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June 27, 2006 - Prison Legal News (WA)

For Immediate Release - June 27, 2006

Prison Legal News Wins FOIA Lawsuit Against Federal Bureau Of Prisons

Return to Drug War News: Don't Miss Archive

WASHINGTON, DC -- On June 26, 2006, U.S. District Court Judge Reggie B. Walton ruled in favor of Prison Legal News in a Freedom of Information Act (FOIA) lawsuit filed against the Federal Bureau of Prisons.

Prison Legal News (PLN), founded in 1990, is a Seattle-based non-profit organization dedicated to protecting human rights in U.S. prisons. PLN publishes a monthly newsletter that includes articles, reports, reviews and analysis of court rulings and news related to prisoners' rights and criminal justice issues. PLN has over 4,500 subscribers in all 50 states, including prisoners, lawyers, journalists, judges, courts, public libraries and universities. PLN also operates a website ( that contains a comprehensive national database of prison-related court rulings, verdicts and settlements.

PLN filed suit against the Bureau of Prisons (BOP) on Sept. 13, 2005 after the agency refused to grant PLN a fee waiver for a FOIA document request, claiming in part that PLN did not have the "intent and ability" to disseminate the requested documents to the public. PLN had requested documents related to public funds the BOP had paid out as a result of lawsuits and claims between January 1, 1996 and July 31, 2003.

PLN argued that release of the requested documents was in the public interest since the BOP operates the nation's largest prison system (with over 190,000 prisoners in 106 prisons), and because the expenditure of taxpayer dollars for lawsuits and claims filed against the agency, often due to constitutional violations, was a matter of important public concern.

The BOP delayed ruling on the fee waiver request for almost two years and then denied the request, effectively barring PLN's access to the information. Absent a fee waiver, smaller public-interest media organizations such as PLN are unable to obtain government documents that are supposed to be available to the public. In this case the BOP had attempted to impose a $7,000 fee for the requested documents for search and copying costs.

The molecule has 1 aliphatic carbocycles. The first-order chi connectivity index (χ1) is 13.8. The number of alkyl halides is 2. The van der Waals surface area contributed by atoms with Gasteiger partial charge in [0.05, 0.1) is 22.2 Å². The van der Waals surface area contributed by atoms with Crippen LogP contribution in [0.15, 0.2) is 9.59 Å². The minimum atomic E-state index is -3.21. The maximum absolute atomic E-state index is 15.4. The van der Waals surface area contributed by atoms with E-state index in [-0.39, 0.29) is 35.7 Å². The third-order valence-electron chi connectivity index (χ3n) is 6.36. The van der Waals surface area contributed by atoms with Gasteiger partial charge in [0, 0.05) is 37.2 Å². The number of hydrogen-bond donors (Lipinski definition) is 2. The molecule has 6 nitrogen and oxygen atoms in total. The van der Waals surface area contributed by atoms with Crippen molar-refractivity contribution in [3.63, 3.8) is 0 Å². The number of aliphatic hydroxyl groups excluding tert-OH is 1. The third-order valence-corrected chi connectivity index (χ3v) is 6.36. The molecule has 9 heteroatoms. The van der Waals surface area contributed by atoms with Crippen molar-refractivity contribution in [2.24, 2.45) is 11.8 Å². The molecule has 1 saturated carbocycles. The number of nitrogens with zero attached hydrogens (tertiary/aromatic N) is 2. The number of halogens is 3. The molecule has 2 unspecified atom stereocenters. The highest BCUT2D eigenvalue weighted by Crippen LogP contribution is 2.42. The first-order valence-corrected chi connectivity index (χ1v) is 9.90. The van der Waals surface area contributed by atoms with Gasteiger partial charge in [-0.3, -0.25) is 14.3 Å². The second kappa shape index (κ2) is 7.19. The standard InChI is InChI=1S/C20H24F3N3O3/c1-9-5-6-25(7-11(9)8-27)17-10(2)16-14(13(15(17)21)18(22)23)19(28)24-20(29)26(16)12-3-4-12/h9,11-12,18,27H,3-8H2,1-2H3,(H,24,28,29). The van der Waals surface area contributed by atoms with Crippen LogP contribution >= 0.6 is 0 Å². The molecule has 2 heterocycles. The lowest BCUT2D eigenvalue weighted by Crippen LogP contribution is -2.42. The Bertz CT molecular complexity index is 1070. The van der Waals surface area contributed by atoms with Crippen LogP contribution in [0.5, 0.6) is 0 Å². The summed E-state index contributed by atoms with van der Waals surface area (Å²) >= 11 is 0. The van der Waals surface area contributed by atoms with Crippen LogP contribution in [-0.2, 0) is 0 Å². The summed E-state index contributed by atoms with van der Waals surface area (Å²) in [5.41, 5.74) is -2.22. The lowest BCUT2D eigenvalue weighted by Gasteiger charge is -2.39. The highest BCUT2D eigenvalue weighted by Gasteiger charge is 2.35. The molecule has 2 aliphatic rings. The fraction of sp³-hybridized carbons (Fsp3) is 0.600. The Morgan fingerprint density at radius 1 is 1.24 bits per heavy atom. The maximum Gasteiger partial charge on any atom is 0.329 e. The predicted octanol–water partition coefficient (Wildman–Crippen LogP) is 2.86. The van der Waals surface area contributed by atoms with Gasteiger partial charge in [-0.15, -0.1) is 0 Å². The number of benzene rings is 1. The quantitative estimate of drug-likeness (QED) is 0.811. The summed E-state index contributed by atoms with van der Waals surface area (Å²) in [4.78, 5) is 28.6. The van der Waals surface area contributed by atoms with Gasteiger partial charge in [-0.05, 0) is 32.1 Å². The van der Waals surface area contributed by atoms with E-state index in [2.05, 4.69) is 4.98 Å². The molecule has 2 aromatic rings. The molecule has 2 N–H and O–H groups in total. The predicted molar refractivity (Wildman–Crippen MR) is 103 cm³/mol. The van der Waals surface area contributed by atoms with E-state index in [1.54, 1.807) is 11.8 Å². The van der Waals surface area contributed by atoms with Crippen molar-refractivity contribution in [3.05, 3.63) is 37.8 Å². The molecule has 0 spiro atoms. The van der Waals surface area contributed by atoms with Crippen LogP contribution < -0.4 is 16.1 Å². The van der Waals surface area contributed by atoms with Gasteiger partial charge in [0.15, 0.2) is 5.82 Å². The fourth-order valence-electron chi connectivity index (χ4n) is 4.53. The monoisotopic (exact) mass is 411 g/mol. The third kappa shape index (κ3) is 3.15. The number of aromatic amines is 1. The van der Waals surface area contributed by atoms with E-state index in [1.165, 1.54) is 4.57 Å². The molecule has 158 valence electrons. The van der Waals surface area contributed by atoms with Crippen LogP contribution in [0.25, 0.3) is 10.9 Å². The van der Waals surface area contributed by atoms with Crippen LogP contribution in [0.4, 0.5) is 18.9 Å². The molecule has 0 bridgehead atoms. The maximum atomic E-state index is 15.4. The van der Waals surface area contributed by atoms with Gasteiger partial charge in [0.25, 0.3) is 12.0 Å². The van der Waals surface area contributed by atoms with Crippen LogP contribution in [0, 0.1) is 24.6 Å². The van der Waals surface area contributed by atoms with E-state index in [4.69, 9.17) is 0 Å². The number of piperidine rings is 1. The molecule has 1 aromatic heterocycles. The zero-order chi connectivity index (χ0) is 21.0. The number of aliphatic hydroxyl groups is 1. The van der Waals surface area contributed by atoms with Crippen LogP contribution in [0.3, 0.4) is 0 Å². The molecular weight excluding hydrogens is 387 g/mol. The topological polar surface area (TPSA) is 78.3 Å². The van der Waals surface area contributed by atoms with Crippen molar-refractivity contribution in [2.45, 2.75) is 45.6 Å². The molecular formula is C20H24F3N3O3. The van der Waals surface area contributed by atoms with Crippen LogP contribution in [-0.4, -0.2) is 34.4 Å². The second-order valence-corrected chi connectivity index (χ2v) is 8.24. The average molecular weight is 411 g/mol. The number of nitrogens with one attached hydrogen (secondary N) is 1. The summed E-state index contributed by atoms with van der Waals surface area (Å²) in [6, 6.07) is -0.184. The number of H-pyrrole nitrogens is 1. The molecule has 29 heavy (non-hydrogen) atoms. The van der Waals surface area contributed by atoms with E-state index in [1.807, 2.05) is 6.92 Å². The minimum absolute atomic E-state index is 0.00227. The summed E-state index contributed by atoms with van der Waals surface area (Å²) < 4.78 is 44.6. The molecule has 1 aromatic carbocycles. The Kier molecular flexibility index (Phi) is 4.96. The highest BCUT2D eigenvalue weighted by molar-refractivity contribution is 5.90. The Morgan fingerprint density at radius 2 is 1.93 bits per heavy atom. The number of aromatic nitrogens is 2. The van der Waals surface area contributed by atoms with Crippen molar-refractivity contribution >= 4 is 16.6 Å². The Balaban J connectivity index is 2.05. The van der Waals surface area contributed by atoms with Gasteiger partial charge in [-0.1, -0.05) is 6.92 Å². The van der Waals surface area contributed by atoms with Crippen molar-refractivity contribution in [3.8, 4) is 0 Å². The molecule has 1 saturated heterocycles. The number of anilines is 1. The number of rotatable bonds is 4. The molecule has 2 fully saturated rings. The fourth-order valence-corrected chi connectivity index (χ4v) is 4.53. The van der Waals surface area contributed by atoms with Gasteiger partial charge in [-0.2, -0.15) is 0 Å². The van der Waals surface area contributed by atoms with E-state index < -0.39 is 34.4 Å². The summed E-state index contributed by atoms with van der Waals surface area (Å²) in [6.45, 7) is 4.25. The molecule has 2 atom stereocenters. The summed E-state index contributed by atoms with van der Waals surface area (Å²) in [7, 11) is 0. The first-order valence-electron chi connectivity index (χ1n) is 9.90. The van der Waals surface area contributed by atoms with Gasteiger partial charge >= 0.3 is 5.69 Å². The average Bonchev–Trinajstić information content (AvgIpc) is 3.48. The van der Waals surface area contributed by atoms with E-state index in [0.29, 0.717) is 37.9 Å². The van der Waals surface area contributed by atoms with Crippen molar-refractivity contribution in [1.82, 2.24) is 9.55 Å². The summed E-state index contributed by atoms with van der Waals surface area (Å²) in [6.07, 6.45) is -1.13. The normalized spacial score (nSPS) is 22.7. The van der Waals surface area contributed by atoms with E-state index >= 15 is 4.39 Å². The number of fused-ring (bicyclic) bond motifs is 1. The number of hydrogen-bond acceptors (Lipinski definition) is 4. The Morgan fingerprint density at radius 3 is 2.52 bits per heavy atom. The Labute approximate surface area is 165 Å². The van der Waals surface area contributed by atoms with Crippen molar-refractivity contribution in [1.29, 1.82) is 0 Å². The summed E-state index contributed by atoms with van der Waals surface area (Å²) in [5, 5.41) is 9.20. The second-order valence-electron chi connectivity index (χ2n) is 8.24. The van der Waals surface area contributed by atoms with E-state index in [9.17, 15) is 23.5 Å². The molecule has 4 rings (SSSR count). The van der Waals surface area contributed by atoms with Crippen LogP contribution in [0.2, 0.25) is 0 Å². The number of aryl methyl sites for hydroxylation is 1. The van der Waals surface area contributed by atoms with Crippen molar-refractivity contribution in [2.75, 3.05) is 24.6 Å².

In ruling for PLN on a summary judgment motion, Judge Walton found that the disclosure of the requested information was "likely to contribute significantly to public understanding of the operations or activities of the government." The Court further held that PLN had the ability to "widely disseminate" the information to the public, and the BOP was ordered to produce the requested documents without payment of fees.

On February 4, 2006, the New York Times noted in an editorial, The High Cost of Public Information, that the Bush administration had adopted a de facto policy of using high search fees to deprive non profit and public interest media organizations of access to information that is and should be public. Prison Legal News's case is the first to strike a blow against this administration policy.

PLN Editor Paul Wright stated, "This ruling is an important vindication for the independent media and, once the information is released, will bring an important measure of accountability and oversight to our nation's federal prisons."

The case is Prison Legal News v. Lappin, U.S. District Court D.C., Civil Action No. 05-1812 (RBW).

For Further Information Contact:

Paul Wright, Editor
Prison Legal News
2400 NW 80th St., Box 148
Seattle, WA 98117
(802) 275-8594

Edward Elder, PLN's attorney in this case, was pleased with the ruling. He said, "Judge Walton wrote a solid opinion defending the public's right of access to government information. I hope that PLN and others can use this ruling to support further disclosure." Mr. Elder works at the law firm of Klimaski and Associates, P.C.. His contact information is:

Edward Elder, Esq.
Klimaski and Associates, P.C.
1819 L Street, NW, Seventh Fl.
Washington, DC 20036
(202) 296-5600 , ext. 1002

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